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them, and we will get to a point if the supply of masks runs out, and we know that worldwide stocks of ppe are not necessarily flowing with the ease that we would like to see, so if staff are seeing a situation where one day they have a mask in the next day they don't that is going to get incredibly challenging. it also puts them in a position where they are not in line with the rules, so it is notjust challenging, it puts them in a very serious political problem ? absolutely, and so that is why we would have liked to see a longer period of time to discuss this with the government and for them to consult front line leaders about what is the right way to go on the hills, and for us to work this out together with the government. if we are all in this together to fight the pandemic then the government has to work very closely with the front line and with organisations like those who represent the front line so we can those who represent the front line so we can get to the right solution, a solution that is right for staff and for patients and for the
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publics. the other big mask story todayis publics. the other big mask story today is a global one. as we've been hearing, the world health organization has changed its advice on face masks, saying they should be worn in public to help stop the spread of coronavirus. we can speak now about this to professor sian griffiths, emeritus professor at the chinese university of hong kong. she co—chaired the hong kong government's investigation into the 2003 sars epidemic. thank you very much forjoining us. are you believe that this decision it has now been taken by who? having spent many years in hong kong, in hong kong mask wearing hasjust been pa rt hong kong mask wearing hasjust been part of the approach to reducing the spread of covid and the community since the very early days and there hasn't been this debate and some of the scientific research in hong kong has emphasised that wearing a mask is to protect others, you know, since sars, people who have had other respiratory tract infections have won masks to stop spreading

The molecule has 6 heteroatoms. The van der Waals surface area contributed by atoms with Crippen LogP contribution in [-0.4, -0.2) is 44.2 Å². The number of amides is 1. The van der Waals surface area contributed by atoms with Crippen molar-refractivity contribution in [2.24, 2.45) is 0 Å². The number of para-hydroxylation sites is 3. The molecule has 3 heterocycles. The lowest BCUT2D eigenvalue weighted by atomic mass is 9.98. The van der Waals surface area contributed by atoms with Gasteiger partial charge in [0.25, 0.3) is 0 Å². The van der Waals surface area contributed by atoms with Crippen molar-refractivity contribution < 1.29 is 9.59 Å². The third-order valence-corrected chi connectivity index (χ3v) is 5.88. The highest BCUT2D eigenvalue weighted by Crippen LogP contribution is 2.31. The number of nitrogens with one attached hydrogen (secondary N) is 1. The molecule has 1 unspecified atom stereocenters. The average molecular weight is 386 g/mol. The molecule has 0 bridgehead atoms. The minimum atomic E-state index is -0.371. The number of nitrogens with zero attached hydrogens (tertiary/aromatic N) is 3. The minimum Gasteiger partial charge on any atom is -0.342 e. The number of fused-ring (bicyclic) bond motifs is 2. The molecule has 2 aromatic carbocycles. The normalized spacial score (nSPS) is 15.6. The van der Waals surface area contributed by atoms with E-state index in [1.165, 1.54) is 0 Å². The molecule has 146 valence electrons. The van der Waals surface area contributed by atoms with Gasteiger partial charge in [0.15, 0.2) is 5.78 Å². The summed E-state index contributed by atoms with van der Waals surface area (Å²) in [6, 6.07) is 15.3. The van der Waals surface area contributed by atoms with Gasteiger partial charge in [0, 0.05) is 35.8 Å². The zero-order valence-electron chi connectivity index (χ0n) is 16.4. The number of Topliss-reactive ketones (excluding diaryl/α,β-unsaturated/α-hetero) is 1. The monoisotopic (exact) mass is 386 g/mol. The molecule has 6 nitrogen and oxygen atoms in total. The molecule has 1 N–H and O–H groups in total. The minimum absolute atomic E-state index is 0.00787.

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them to other people. now, the research is not that good, the randomised controlled trials haven't necessarily shown conclusively that you can reduce the spread of covid, but the who is now convinced that if we add mask wearing into hand washing and social distancing, then that does help to reduce the spread of disease, particularly since we 110w of disease, particularly since we now know that many people who have the disease may not have any symptoms. we are now in june, many people have been saying this since january, february, march, are you frustrated it has taken so long for the who to turn it ship around? many people have already taken it into their own hands and own their own masks. you see many people on trains, although we have onlyjust made it mandatory in the uk, to wear masks on trains, many people have already been doing that because they have been convinced that it will add some value and above all do no harm.